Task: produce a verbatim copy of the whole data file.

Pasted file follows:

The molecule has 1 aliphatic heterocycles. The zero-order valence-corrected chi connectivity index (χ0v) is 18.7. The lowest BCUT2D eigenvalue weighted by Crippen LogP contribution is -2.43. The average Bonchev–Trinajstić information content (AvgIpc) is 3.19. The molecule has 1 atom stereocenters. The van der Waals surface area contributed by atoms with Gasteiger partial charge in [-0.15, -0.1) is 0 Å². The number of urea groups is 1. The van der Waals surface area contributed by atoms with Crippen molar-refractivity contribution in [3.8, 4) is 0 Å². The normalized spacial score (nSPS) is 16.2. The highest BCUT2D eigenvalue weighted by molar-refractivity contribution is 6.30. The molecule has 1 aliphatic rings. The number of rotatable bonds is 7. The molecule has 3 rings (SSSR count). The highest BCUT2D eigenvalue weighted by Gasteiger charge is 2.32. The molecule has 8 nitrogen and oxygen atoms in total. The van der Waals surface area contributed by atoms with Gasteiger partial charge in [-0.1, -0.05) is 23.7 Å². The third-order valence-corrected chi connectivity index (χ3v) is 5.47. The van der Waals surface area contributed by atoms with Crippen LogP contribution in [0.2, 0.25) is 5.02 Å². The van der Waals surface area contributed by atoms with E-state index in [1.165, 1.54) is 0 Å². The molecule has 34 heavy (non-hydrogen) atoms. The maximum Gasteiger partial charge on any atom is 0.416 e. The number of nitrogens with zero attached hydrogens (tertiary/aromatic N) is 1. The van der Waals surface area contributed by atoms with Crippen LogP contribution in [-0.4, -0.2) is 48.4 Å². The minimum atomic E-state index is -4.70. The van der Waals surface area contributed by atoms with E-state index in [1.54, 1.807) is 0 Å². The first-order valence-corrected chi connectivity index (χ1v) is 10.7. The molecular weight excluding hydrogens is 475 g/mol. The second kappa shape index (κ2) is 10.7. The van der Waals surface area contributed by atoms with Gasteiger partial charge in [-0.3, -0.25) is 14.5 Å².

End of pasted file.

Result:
The molecule has 1 aliphatic heterocycles. The zero-order valence-corrected chi connectivity index (χ0v) is 18.7. The lowest BCUT2D eigenvalue weighted by Crippen LogP contribution is -2.43. The average Bonchev–Trinajstić information content (AvgIpc) is 3.19. The molecule has 1 atom stereocenters. The van der Waals surface area contributed by atoms with Gasteiger partial charge in [-0.15, -0.1) is 0 Å². The number of urea groups is 1. The van der Waals surface area contributed by atoms with Crippen molar-refractivity contribution in [3.8, 4) is 0 Å². The normalized spacial score (nSPS) is 16.2. The highest BCUT2D eigenvalue weighted by molar-refractivity contribution is 6.30. The molecule has 1 aliphatic rings. The number of rotatable bonds is 7. The molecule has 3 rings (SSSR count). The highest BCUT2D eigenvalue weighted by Gasteiger charge is 2.32. The molecule has 8 nitrogen and oxygen atoms in total. The van der Waals surface area contributed by atoms with Gasteiger partial charge in [-0.1, -0.05) is 23.7 Å². The third-order valence-corrected chi connectivity index (χ3v) is 5.47. The van der Waals surface area contributed by atoms with Crippen LogP contribution in [0.2, 0.25) is 5.02 Å². The van der Waals surface area contributed by atoms with E-state index in [1.165, 1.54) is 0 Å². The molecule has 34 heavy (non-hydrogen) atoms. The maximum Gasteiger partial charge on any atom is 0.416 e. The number of nitrogens with zero attached hydrogens (tertiary/aromatic N) is 1. The van der Waals surface area contributed by atoms with Crippen LogP contribution in [-0.4, -0.2) is 48.4 Å². The minimum atomic E-state index is -4.70. The van der Waals surface area contributed by atoms with E-state index in [1.54, 1.807) is 0 Å². The first-order valence-corrected chi connectivity index (χ1v) is 10.7. The molecular weight excluding hydrogens is 475 g/mol. The second kappa shape index (κ2) is 10.7. The van der Waals surface area contributed by atoms with Gasteiger partial charge in [-0.3, -0.25) is 14.5 Å².